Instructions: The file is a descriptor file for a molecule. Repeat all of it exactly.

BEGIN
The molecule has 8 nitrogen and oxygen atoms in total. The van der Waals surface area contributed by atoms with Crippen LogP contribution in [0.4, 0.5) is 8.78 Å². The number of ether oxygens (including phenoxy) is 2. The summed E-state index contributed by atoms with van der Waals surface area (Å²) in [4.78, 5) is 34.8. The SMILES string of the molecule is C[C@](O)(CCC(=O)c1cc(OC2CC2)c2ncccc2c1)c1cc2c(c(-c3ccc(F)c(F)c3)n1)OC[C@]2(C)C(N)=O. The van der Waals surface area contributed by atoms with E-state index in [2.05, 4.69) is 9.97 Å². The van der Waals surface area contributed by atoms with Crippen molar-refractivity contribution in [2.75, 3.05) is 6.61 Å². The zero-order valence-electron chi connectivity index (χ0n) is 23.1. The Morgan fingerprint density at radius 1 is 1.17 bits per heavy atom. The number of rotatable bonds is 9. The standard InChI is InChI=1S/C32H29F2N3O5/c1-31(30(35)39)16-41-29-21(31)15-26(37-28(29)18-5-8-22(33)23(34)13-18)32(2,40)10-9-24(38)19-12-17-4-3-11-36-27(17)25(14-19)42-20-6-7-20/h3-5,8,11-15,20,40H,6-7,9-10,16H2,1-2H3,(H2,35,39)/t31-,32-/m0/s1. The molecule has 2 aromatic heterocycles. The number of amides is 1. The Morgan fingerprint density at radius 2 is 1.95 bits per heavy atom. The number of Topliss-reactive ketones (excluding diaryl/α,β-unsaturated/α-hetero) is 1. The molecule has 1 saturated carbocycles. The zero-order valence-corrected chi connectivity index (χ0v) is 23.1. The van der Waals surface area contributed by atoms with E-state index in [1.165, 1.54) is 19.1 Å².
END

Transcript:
The molecule has 8 nitrogen and oxygen atoms in total. The van der Waals surface area contributed by atoms with Crippen LogP contribution in [0.4, 0.5) is 8.78 Å². The number of ether oxygens (including phenoxy) is 2. The summed E-state index contributed by atoms with van der Waals surface area (Å²) in [4.78, 5) is 34.8. The SMILES string of the molecule is C[C@](O)(CCC(=O)c1cc(OC2CC2)c2ncccc2c1)c1cc2c(c(-c3ccc(F)c(F)c3)n1)OC[C@]2(C)C(N)=O. The van der Waals surface area contributed by atoms with E-state index in [2.05, 4.69) is 9.97 Å². The van der Waals surface area contributed by atoms with Crippen molar-refractivity contribution in [2.75, 3.05) is 6.61 Å². The zero-order valence-electron chi connectivity index (χ0n) is 23.1. The Morgan fingerprint density at radius 1 is 1.17 bits per heavy atom. The number of rotatable bonds is 9. The standard InChI is InChI=1S/C32H29F2N3O5/c1-31(30(35)39)16-41-29-21(31)15-26(37-28(29)18-5-8-22(33)23(34)13-18)32(2,40)10-9-24(38)19-12-17-4-3-11-36-27(17)25(14-19)42-20-6-7-20/h3-5,8,11-15,20,40H,6-7,9-10,16H2,1-2H3,(H2,35,39)/t31-,32-/m0/s1. The molecule has 2 aromatic heterocycles. The number of amides is 1. The Morgan fingerprint density at radius 2 is 1.95 bits per heavy atom. The number of Topliss-reactive ketones (excluding diaryl/α,β-unsaturated/α-hetero) is 1. The molecule has 1 saturated carbocycles. The zero-order valence-corrected chi connectivity index (χ0v) is 23.1. The van der Waals surface area contributed by atoms with E-state index in [1.165, 1.54) is 19.1 Å².